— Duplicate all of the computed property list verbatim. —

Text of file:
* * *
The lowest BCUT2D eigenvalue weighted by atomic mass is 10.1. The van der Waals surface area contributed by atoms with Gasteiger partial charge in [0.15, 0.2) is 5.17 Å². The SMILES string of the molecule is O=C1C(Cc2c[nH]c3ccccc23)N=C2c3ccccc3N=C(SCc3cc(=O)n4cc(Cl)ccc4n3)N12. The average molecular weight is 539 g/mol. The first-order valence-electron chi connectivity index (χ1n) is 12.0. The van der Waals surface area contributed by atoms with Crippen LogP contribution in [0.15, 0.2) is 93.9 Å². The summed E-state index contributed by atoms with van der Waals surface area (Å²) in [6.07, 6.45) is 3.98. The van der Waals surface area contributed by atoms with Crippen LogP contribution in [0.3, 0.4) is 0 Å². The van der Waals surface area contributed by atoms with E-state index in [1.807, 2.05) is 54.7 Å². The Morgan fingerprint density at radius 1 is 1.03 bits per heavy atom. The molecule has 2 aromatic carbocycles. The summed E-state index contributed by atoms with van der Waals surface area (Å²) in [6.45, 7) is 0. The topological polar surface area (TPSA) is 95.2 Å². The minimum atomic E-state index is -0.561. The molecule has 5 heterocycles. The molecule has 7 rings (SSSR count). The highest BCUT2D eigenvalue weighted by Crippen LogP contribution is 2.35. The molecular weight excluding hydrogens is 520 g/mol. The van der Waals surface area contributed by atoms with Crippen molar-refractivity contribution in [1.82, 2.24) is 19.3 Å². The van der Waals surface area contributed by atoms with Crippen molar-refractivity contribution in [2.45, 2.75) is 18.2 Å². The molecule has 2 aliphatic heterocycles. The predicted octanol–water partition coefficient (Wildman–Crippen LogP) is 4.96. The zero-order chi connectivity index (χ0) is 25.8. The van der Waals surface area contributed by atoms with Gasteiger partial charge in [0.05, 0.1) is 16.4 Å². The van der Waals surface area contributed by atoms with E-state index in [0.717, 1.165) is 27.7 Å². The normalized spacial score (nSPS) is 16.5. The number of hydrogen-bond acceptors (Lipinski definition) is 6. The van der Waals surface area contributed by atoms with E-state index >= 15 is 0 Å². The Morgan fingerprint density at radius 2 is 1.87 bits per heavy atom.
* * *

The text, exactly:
The lowest BCUT2D eigenvalue weighted by atomic mass is 10.1. The van der Waals surface area contributed by atoms with Gasteiger partial charge in [0.15, 0.2) is 5.17 Å². The SMILES string of the molecule is O=C1C(Cc2c[nH]c3ccccc23)N=C2c3ccccc3N=C(SCc3cc(=O)n4cc(Cl)ccc4n3)N12. The average molecular weight is 539 g/mol. The first-order valence-electron chi connectivity index (χ1n) is 12.0. The van der Waals surface area contributed by atoms with Crippen LogP contribution in [0.15, 0.2) is 93.9 Å². The summed E-state index contributed by atoms with van der Waals surface area (Å²) in [6.07, 6.45) is 3.98. The van der Waals surface area contributed by atoms with Crippen LogP contribution in [0.3, 0.4) is 0 Å². The van der Waals surface area contributed by atoms with E-state index in [1.807, 2.05) is 54.7 Å². The Morgan fingerprint density at radius 1 is 1.03 bits per heavy atom. The molecule has 2 aromatic carbocycles. The summed E-state index contributed by atoms with van der Waals surface area (Å²) in [6.45, 7) is 0. The topological polar surface area (TPSA) is 95.2 Å². The minimum atomic E-state index is -0.561. The molecule has 5 heterocycles. The molecule has 7 rings (SSSR count). The highest BCUT2D eigenvalue weighted by Crippen LogP contribution is 2.35. The molecular weight excluding hydrogens is 520 g/mol. The van der Waals surface area contributed by atoms with Crippen molar-refractivity contribution in [1.82, 2.24) is 19.3 Å². The van der Waals surface area contributed by atoms with Crippen molar-refractivity contribution in [2.45, 2.75) is 18.2 Å². The molecule has 2 aliphatic heterocycles. The predicted octanol–water partition coefficient (Wildman–Crippen LogP) is 4.96. The zero-order chi connectivity index (χ0) is 25.8. The van der Waals surface area contributed by atoms with Gasteiger partial charge in [0.05, 0.1) is 16.4 Å². The van der Waals surface area contributed by atoms with E-state index in [0.717, 1.165) is 27.7 Å². The normalized spacial score (nSPS) is 16.5. The number of hydrogen-bond acceptors (Lipinski definition) is 6. The van der Waals surface area contributed by atoms with E-state index >= 15 is 0 Å². The Morgan fingerprint density at radius 2 is 1.87 bits per heavy atom.